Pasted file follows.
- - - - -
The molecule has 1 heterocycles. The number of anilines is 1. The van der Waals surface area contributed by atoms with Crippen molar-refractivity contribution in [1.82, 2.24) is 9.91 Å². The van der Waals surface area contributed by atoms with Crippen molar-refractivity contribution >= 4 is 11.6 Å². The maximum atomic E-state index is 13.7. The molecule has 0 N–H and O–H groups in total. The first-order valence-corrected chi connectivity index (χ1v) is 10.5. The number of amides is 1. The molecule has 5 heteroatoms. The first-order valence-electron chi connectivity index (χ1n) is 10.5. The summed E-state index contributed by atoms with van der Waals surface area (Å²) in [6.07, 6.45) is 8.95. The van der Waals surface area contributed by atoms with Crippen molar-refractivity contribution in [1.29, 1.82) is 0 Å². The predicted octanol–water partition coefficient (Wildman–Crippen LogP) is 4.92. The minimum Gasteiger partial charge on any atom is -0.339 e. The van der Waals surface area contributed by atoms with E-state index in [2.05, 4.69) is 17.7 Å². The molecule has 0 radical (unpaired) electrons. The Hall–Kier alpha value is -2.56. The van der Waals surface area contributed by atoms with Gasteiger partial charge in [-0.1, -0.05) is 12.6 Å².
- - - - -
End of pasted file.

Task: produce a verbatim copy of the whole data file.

The molecule has 1 heterocycles. The number of anilines is 1. The van der Waals surface area contributed by atoms with Crippen molar-refractivity contribution in [1.82, 2.24) is 9.91 Å². The van der Waals surface area contributed by atoms with Crippen molar-refractivity contribution >= 4 is 11.6 Å². The maximum atomic E-state index is 13.7. The molecule has 0 N–H and O–H groups in total. The first-order valence-corrected chi connectivity index (χ1v) is 10.5. The number of amides is 1. The molecule has 5 heteroatoms. The first-order valence-electron chi connectivity index (χ1n) is 10.5. The summed E-state index contributed by atoms with van der Waals surface area (Å²) in [6.07, 6.45) is 8.95. The van der Waals surface area contributed by atoms with Crippen molar-refractivity contribution in [1.29, 1.82) is 0 Å². The predicted octanol–water partition coefficient (Wildman–Crippen LogP) is 4.92. The minimum Gasteiger partial charge on any atom is -0.339 e. The van der Waals surface area contributed by atoms with E-state index in [2.05, 4.69) is 17.7 Å². The molecule has 0 radical (unpaired) electrons. The Hall–Kier alpha value is -2.56. The van der Waals surface area contributed by atoms with Gasteiger partial charge in [-0.1, -0.05) is 12.6 Å².